The grand finale of the 'Tribute to Don Drummond' had us on our feet. The Calabash Ensemble, featuring Wayne Armond, Ibo Cooper and Steve Golding, hit all the right notes with a treasury of Drummond, with Bob Marley mixed in for good measure. Great going, Team Calabash!

Dave Rodney honoured

Dave Rodney received the prestigious Marcia Vickery-Wallace 2018 Memorial Award for Excellence in travel journalism at the Caribbean Tourism Awards held at the Wyndham New Yorker Hotel last Thursday. Vickery-Wallace was a former editor at Brides magazine.

Each year the Jamaica Tourist Board, in conjunction with the Caribbean Tourism Organization, dedicates an award to a journalist who has followed in Vickery-Wallace's footsteps with the same dedication for promoting the Caribbean region.

The cordial Rodney is a multilingual, trailblazing media-marketing consultant, TV host, author, and freelance writer who is co-president of Images LLC. The former Ardenne head boy and teacher of French has regularly orchestrated network television promotional opportunities for Jamaica and the Caribbean and creating brand awareness, and is increasing sales for several high-profile companies.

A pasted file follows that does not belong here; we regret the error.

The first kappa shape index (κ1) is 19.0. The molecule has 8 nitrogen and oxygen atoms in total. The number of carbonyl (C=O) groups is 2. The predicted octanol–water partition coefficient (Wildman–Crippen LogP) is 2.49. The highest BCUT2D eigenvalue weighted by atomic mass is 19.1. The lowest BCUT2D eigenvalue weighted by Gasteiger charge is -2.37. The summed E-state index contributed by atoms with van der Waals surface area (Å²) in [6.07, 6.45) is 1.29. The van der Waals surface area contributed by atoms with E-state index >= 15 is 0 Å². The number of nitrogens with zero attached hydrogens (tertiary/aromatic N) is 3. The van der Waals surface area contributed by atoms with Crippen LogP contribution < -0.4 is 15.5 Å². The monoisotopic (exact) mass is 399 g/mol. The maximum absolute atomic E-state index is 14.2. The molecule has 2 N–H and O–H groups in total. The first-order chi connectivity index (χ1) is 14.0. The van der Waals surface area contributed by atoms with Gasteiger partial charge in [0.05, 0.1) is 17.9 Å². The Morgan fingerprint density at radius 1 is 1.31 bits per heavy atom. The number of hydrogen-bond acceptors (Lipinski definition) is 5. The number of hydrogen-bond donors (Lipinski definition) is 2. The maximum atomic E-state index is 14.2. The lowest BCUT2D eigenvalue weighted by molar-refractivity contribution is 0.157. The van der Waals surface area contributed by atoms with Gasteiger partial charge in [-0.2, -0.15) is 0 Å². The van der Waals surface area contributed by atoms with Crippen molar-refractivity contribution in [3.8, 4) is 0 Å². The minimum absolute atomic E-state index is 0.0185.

He has also anchored several high-profile international media-driven events in Jamaica. Among his innovations are the creation of a one-hour reggae programme in French that quickly became syndicated in 11 markets in Quebec, Canada.

The University of the West Indies graduate and Sorbonne postgrad student served on the board of the National Gallery of Jamaica, becoming at the time its youngest member, and pioneered the first dancehall signing to a US major label through Atlantic Records as far back as 1988.

Rodney has also pushed relentlessly for the promotion of overseas-based Jamaican authors. He is himself the author of a book on pop sensation Usher (Rosen Publishing Inc, New York), and he has also written much of the Jamaica Tourist Board's promotional brochures.

Congratulations, my generous brother-friend Dave!

Mark Connolly leaving

As country manager for UNICEF for the past five years, Mark Connolly has been the untiring defender of children. He continues to study and cite statistics to wake up our nation, as well as celebrate young achievers.

He has travelled the length and breadth of Jamaica leading a dynamic programme to reach thousands of primary school children.

In the area of special needs, Connolly invited the Digicel Foundation to partner in the registration of hundreds of disabled Jamaicans, thereby giving them access to special benefits provided by the Government. Mark somehow manages to cover multiple engagements in a day — I cannot recall him missing any Special Olympics event.

Connolly has the gift of connecting and motivating people from all walks of life, creating long-lasting synergies.

As he takes up his new post in Honduras, we thank him and wish him well in his quest to protect and uplift the world's children.